We are reminded of this by the parable of the sower, without which even the other parables cannot be understood. “Listen”, Jesus exhorts before beginning the story of the sower, and concludes “he who has ears, let him hear”, recalling Isaiah in his own way.

That is why, here and now, I would like to focus on Jesus speaking to me. I imagine I am sitting on the ground, among the crowds, by the calm and enchanting sea of Tiberias. I watch  Jesus as he steps into a boat and remains sitting there. He begins to speak and I follow his story. At first I seem to grasp the meaning of the story, but shortly afterwards I realise that its deeper meaning escapes me. Like the disciples, I ask Jesus to explain it to me. Unable to do so, like they did, in person, I ask him in recollection, lending my ear to the Word with greater care, with “mind, soul and heart”. 

The figure of the sower who sows with such generous abundance and in every possible direction is revealed to me, at that moment, as the One who is constantly, eternally at work.

The golden yellow rays of the sun, which in Van Gogh’s painting bursts forth so powerfully, suggests that immanent creative act. The indefatigably scattered seed becomes potency of life. And the soil, that soil destined to receive the seed of life is me, as a person, but it is also us, as a community, whether ecclesial, religious, or civil; we are all recipients/without discrimination.

The four types of soil emerge as different ways of receiving the Word and recognising its presence in everything around us.

There are times when we listen with our hearts that have become hardened by rigid convictions and preconceptions, and so we do not understand anything. At other times, we listen without desiring, from the depths of our soul, to do so and therefore we understand only superficially. There are other times besides when we listen without taking into consideration what influences us as we listen and then it happens that instead of understanding what is said, we misrepresent the words  and deceive ourselves.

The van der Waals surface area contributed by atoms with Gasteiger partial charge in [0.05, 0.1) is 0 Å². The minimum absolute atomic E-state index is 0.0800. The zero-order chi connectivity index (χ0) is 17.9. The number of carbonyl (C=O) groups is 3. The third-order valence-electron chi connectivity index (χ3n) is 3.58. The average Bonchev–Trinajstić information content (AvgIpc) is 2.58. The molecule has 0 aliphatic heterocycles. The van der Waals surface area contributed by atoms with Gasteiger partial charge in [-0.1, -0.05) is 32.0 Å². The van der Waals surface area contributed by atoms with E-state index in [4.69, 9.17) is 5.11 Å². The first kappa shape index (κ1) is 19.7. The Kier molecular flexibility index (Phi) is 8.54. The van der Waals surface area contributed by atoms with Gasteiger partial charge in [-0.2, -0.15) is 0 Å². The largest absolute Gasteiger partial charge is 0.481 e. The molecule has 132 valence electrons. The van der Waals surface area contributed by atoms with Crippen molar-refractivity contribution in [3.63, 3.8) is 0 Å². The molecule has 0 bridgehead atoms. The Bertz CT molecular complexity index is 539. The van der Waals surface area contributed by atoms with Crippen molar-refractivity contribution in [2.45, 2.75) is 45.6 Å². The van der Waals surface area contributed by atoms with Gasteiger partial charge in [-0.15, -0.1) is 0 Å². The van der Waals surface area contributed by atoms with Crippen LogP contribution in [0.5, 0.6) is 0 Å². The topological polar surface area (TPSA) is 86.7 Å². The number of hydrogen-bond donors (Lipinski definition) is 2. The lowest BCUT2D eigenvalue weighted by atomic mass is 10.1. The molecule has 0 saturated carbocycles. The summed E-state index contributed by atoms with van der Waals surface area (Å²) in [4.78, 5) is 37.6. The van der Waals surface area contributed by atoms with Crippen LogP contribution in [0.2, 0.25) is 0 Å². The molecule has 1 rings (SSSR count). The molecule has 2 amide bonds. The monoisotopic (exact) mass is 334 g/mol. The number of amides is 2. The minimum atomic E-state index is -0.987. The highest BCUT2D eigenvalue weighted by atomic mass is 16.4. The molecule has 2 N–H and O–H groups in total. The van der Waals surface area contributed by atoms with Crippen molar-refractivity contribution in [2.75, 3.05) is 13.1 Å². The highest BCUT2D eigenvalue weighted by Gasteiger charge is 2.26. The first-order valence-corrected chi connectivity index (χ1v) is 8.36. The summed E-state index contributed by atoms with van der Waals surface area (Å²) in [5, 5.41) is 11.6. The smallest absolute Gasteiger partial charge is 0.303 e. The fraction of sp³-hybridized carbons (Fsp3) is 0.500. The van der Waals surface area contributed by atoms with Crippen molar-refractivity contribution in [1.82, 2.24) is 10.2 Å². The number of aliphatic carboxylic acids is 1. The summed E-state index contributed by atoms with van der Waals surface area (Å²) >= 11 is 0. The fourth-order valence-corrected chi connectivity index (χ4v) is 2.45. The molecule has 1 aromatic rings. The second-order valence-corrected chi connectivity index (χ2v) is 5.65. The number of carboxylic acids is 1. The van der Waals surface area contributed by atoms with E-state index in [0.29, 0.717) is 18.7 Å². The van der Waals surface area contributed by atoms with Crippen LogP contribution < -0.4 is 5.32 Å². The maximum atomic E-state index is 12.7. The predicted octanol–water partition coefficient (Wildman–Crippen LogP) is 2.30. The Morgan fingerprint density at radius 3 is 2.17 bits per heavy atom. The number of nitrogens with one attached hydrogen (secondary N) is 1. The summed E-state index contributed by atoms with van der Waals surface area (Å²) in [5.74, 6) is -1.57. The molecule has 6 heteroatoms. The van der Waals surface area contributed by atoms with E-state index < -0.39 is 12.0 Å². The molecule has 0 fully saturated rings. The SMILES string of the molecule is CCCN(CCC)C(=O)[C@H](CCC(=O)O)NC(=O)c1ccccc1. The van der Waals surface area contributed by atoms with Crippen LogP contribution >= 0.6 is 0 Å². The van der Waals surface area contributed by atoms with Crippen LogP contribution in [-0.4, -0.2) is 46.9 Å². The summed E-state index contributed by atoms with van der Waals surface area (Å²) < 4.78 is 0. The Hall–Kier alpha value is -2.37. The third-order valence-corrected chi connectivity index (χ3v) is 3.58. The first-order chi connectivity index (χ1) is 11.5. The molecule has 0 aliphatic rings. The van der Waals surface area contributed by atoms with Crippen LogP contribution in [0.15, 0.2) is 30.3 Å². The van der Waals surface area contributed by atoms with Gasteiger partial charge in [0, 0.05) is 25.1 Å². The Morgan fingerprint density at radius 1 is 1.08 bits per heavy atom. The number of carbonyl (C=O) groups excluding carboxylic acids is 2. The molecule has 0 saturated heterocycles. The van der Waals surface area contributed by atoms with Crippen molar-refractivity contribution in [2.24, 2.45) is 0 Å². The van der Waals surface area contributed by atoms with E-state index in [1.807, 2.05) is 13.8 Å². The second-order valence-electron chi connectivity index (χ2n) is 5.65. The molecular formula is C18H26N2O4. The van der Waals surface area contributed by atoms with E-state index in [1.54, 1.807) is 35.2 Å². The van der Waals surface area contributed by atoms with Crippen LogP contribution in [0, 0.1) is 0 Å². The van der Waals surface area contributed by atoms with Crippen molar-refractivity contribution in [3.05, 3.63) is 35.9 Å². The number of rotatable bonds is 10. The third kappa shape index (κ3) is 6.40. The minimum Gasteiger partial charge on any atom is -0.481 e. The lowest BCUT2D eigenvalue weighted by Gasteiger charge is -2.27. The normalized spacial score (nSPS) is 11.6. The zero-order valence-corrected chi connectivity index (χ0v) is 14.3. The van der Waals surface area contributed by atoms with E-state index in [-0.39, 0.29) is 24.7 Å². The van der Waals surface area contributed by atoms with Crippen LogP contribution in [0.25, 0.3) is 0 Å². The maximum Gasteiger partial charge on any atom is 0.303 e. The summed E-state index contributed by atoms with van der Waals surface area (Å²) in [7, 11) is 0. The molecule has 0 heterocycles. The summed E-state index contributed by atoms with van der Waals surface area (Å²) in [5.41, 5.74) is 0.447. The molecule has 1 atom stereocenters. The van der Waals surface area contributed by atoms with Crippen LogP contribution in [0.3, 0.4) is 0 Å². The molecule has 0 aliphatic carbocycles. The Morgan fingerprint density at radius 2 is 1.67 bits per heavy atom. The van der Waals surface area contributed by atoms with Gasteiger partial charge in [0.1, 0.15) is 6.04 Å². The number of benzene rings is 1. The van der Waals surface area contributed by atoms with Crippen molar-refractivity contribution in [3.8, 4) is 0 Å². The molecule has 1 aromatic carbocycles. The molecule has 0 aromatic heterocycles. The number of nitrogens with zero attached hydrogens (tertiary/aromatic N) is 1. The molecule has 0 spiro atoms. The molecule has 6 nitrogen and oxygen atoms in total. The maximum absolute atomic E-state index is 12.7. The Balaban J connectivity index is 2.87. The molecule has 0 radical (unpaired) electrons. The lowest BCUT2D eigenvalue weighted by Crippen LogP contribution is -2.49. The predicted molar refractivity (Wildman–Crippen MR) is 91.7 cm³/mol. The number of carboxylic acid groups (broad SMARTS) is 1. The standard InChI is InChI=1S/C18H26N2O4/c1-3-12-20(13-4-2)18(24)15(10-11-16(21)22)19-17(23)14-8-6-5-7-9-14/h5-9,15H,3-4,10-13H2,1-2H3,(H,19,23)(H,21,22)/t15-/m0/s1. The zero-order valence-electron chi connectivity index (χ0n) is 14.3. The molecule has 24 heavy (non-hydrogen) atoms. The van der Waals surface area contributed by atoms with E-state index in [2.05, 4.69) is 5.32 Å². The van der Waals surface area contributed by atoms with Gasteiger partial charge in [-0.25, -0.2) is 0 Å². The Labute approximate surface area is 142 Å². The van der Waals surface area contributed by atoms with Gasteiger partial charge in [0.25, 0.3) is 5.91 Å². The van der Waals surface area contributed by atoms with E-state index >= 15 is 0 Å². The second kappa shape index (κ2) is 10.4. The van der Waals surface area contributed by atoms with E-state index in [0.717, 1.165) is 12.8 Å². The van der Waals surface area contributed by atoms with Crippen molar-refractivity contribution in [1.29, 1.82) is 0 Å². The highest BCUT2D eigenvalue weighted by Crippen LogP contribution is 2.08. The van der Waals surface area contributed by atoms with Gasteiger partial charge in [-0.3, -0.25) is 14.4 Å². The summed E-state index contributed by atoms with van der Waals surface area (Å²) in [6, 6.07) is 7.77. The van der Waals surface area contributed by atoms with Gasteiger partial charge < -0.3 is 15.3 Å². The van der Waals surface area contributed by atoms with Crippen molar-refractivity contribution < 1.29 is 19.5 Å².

Instead, when we listen “with heart, soul, and mind” we fully understand “things hidden since the foundation of the world” and bear fruit in abundance, like the fertile soil. We make a quantum leap. We become ourselves seeds of life.

The parable thus opens our eyes to the stark reality of our resistance, our distractions and our fragility when we listen, but at the same time, as is God’s style, it does not discourage us.

Despite the lack of response, the sower will in fact continue to sow in all directions. The scarcity of the fruits of the less fertile soil will be remedied by the amazing abundance of the fruits of the good soil.

Not without our cooperation, though. And here is the serious challenge. Every day, it is up to us to consider: what soil are we making available to the Word and to others? Do we listen to what does or does not grow, and why so, in our own soil and in that of our neighbors? Do we have the strength and courage to set aside our prejudices and preconceptions? This is a strong and firm call to listen and discern addressed to everyone in the Church and in the world; it asks from us today - as in the past-, a practical response, in the form of a life commitment.

by Francesca Bugliani Knox